User Controls vs. Other Controls in ASP.NET

One source of confusion when working with ASP.NET is knowing the difference between the many different types of controls out there and what they should be called. Microsoft has attempted to distinguish this variety, but myriad names still exist for elements that have only subtle differences. For instance, an ASP.NET control (sometimes called a server control) is a server-side component that is shipped with .NET Framework. A server control is a compiled DLL file and cannot be edited. It can, however, be manipulated through its public properties at design-time or runtime. It is possible to build a custom server control (sometimes called a custom control or composite control). (We will build these in part 2 of this article.)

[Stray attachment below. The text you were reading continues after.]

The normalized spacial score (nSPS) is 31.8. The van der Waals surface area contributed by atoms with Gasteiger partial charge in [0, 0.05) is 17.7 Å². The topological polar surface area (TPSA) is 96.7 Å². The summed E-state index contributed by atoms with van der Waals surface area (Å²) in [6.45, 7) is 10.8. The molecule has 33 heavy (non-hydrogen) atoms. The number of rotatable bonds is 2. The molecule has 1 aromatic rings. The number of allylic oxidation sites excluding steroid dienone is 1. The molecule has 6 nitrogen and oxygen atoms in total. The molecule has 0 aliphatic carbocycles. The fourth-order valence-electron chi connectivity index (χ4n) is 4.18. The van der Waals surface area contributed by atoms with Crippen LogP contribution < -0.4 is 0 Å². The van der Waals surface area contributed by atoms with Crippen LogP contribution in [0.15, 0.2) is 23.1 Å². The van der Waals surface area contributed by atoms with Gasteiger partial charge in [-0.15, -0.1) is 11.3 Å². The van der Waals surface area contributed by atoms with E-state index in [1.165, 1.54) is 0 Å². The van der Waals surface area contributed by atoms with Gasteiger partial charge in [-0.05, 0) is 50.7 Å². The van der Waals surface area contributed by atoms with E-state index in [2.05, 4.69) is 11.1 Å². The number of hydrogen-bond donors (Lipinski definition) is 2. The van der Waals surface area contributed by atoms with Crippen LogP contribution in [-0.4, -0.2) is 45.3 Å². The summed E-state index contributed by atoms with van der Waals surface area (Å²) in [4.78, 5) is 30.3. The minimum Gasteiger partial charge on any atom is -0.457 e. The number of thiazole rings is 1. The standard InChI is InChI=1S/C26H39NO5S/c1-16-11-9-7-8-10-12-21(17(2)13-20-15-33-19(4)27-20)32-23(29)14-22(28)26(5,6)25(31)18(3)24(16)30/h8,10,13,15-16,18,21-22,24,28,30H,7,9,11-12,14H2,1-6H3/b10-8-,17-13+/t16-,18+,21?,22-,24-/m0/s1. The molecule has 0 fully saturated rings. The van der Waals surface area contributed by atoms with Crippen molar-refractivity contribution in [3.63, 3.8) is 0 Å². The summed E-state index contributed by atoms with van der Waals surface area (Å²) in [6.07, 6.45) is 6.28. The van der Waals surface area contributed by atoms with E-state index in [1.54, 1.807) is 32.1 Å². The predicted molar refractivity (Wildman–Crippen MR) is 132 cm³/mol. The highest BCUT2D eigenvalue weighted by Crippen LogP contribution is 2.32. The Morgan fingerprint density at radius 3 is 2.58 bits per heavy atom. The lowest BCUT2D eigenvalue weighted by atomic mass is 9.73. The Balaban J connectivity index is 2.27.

In contrast, a user control will consist of previously built server controls (called constituent controls when used within a user control). It has an interface that can be completely edited and changed. It can be manipulated at design-time and runtime via properties that you are responsible for creating. While there will be a multitude of controls for every possible function built by third-party vendors for ASP.NET, they will exist in the form of compiled server controls, as mentioned above. Custom server controls may be the .NET answer to ActiveX Web controls.


see asp.net control
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